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Freedom as Method

Dan Berger

Dan Berger, PhD, historian and professor at the University of Washington, will speak on the connections between American slavery and mass incarceration today, Wednesday, October 24 at 7:00 p.m. in the Grupp Fireside Lounge. Given the fact that the U.S. continues to lead the world in incarcerating its citizens, particularly African Americans and other minorities, this talk is particularly timely. Berger is coming to Canisius under the auspices of the distinguished lectureship program of the Organization of American Historians. All are welcome to attend this free public lecture, which is sponsored by the All-College Honors Program, the Immersion East Side program, the History Department and the Sociology, Criminal Justice and Environmental Studies Departments.

Lecture Synopsis:

“Freedom as Method: Slavery, Prisons and the Modern Carceral State”

This talk explores the connection between two of the most notorious institutions in the history of American racism: slavery and prisons. In this lecture, Berger explores what unites these two peculiar institutions and how people of color have resisted them both. Slavery and prisons are joined not by forced labor but by severe captivity. In response, people of color have developed a novel approach to freedom. Drawing on the experiences of enslaved and imprisoned people from the 19th century to the present, Berger argues that freedom is a multifaceted series of individual and collective acts. Ultimately, freedom is not just a destination but a journey: a method through which people survive and challenge captivity.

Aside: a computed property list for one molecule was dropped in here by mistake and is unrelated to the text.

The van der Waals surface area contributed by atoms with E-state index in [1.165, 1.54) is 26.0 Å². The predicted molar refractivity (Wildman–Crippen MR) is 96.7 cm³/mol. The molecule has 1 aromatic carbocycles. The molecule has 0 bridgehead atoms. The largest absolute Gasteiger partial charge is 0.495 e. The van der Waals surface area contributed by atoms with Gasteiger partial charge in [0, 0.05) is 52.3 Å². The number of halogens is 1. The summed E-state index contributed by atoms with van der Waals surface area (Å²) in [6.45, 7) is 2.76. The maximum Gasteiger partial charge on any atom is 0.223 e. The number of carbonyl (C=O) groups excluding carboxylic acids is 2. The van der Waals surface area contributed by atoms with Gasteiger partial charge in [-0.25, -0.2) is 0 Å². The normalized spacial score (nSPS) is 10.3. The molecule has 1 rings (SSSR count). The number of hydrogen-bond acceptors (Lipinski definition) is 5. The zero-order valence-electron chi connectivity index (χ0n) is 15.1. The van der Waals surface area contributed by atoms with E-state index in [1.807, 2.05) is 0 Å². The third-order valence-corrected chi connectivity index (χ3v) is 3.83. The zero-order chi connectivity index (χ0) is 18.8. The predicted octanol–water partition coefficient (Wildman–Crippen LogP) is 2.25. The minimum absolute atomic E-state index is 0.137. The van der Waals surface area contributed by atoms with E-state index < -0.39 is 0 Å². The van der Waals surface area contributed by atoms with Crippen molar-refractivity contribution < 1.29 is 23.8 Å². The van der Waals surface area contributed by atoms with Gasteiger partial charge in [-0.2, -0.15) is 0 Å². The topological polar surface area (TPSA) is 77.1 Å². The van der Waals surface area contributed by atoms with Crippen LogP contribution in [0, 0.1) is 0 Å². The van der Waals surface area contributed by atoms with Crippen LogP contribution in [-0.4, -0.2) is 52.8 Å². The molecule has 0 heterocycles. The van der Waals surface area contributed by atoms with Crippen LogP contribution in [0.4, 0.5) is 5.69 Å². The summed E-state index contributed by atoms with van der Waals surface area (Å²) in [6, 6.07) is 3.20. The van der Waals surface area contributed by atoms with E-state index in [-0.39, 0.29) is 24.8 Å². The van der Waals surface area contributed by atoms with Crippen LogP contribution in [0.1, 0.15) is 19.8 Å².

Submitted by: Bruce Dierenfield, professor, History; director, All-College Honors Program

Department Webpages Need Updating?

With a collective goal of recruiting more students to Canisius College, it’s critical that all academic and student services departments keep their webpages current.  Analytics and user testing show that an up-to-date program page that highlights learning opportunities has positive effects on program visibility – and gives potential students a fuller picture of all Canisius has to offer in respective areas of study.

So, how do you go about updating your program pages?

All it takes are a few simple steps:

  1. Sign on to the Canisius Portal
  2. Under the LaunchPad, click on “Creative and Web Services” and go to the homepage
  3. In the left-hand column, under “Forms and Templates,” click the download button for the “Web Request Form.”
  4. Complete the form and then email it to

Edits to department webpages will be made within a few days.  If questions or problems arise, you will be contacted by a member of the web services team.